Anesthesia Awareness

It is a terrible situation - like the torments of hell visited upon the living. This is a disaster, a situation which all anesthesiologists dread having happen with their patients. Usually this situation is immediately recognized and appropriately dealt with, but some people react so minimally to the pain of their operations that the situation is not recognized. These people then suffer the torments of the damned. Profoundly upsetting to anesthesiologists, and for the patients themselves - horrible, horrible.

Monitoring of awareness during anesthesia The mainstays of monitoring and detecting awareness during general anesthesia still remain suspicion, the bodily reactions of the person, and supplementation of these things with diverse monitors.

Not everyone reacts exactly the same to standard dosages of anesthetic drugs. So some people may tell of awareness during previous general anesthetics, even though previous anesthetic records from that person reveal that the dosages of the drugs used, and the anesthetic technique was more than adequate to ensure unconsciousness. That person has a higher than normal chance of awareness during a subsequent anesthetic.

Sometimes a person is so critically ill, that lower dosages of general anesthetic drugs must be used, or the effect of even normal doses of these drugs will cause even more severe problems with the functioning of that person's body.

Such a person has a higher than normal chance or being aware during an operation, and all good anesthesiologists are aware of this risk and act accordingly. Anesthesiologists always carefully check for signs of possible awareness. The results, published in , found that the overall prevalence was just 1 in 19, patients undergoing anaesthesia. The figure was higher — around 1 in 8, — if the anaesthesia included paralysing drugs, which is to be expected, since they prevent the patient from alerting the anaesthetist that there is a problem before it is too late.

These low numbers were comforting news. For one thing, the National Audit Project relied on patients themselves reporting directly to the hospital — but many people may feel unable or unwilling to come forward, and would instead prefer to just put the experience behind them. There are also the amnesiac effects of the drugs themselves. So memory goes well before consciousness goes. To investigate this phenomenon, researchers are using what they call the isolated forearm technique.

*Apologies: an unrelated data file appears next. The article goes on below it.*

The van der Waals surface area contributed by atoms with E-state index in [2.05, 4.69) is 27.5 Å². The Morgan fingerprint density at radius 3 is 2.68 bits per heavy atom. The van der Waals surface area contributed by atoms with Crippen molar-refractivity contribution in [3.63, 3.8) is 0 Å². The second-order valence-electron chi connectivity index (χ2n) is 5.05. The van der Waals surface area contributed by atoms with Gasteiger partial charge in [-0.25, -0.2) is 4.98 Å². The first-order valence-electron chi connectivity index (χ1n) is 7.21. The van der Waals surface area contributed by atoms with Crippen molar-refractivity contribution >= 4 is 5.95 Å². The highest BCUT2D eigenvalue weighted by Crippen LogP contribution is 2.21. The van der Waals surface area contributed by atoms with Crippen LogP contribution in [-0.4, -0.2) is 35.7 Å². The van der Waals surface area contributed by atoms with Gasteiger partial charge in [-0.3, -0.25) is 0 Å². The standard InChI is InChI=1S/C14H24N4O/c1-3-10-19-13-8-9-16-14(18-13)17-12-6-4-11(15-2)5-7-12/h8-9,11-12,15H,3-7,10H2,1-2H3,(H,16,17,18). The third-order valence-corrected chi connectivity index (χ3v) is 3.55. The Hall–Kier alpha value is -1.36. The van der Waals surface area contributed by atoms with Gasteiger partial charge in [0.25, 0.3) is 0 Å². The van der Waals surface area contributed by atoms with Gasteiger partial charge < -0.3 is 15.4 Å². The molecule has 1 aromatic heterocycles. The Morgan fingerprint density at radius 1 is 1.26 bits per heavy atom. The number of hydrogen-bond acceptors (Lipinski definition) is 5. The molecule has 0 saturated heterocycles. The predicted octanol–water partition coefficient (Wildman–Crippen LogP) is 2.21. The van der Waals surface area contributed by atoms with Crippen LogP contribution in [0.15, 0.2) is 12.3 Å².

This means that, for a brief period, the patient is still able to move their hand. So a member of staff could ask them to squeeze their hand in response to two questions: whether they were still aware, and, if so, whether they felt any pain. Read more in this short on how doctors are trying to detect anaesthesia awareness. In the largest study of this kind to date, Robert Sanders at the University of Wisconsin—Madison recently collaborated with colleagues at six hospitals in the US, Europe and New Zealand.

Of the patients studied, 4. That is hundreds of times greater than the rate of remembered awareness events that had been noted in the National Audit Project. And around four in ten of those patients who did respond with the hand squeeze — 1. These results raise some ethical quandaries. And without those long-term consequences, you might conclude that the momentary awareness is unfortunate, but unalarming.

Opinions were mixed. Given that the vast majority of patients will emerge from general anaesthesia without traumatic memories, there is the danger that reports of anaesthesia awareness — including this one — will needlessly increase anxiety before operations. Typically these monitor the EEG , which represents the electrical activity of the cerebral cortex , which is active when awake but quiescent when anesthetized or in natural sleep.